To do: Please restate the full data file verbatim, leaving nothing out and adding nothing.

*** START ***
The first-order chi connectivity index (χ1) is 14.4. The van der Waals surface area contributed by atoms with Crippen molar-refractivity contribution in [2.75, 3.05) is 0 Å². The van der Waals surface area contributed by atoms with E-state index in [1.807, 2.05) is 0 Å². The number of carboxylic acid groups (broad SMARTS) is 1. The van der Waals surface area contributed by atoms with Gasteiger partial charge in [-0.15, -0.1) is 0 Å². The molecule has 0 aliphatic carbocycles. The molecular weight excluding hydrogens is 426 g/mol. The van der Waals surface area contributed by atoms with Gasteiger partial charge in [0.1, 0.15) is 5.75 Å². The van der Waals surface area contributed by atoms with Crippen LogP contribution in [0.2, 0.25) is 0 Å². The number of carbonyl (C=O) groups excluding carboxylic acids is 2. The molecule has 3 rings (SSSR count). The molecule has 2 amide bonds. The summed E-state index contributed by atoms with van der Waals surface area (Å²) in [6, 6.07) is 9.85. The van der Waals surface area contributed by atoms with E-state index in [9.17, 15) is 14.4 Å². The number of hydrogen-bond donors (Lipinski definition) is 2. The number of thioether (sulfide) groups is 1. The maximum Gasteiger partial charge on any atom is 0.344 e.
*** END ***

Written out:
The first-order chi connectivity index (χ1) is 14.4. The van der Waals surface area contributed by atoms with Crippen molar-refractivity contribution in [2.75, 3.05) is 0 Å². The van der Waals surface area contributed by atoms with E-state index in [1.807, 2.05) is 0 Å². The number of carboxylic acid groups (broad SMARTS) is 1. The van der Waals surface area contributed by atoms with Gasteiger partial charge in [-0.15, -0.1) is 0 Å². The molecule has 0 aliphatic carbocycles. The molecular weight excluding hydrogens is 426 g/mol. The van der Waals surface area contributed by atoms with Gasteiger partial charge in [0.1, 0.15) is 5.75 Å². The van der Waals surface area contributed by atoms with Crippen LogP contribution in [0.2, 0.25) is 0 Å². The number of carbonyl (C=O) groups excluding carboxylic acids is 2. The molecule has 3 rings (SSSR count). The molecule has 2 amide bonds. The summed E-state index contributed by atoms with van der Waals surface area (Å²) in [6, 6.07) is 9.85. The van der Waals surface area contributed by atoms with E-state index in [9.17, 15) is 14.4 Å². The number of hydrogen-bond donors (Lipinski definition) is 2. The number of thioether (sulfide) groups is 1. The maximum Gasteiger partial charge on any atom is 0.344 e.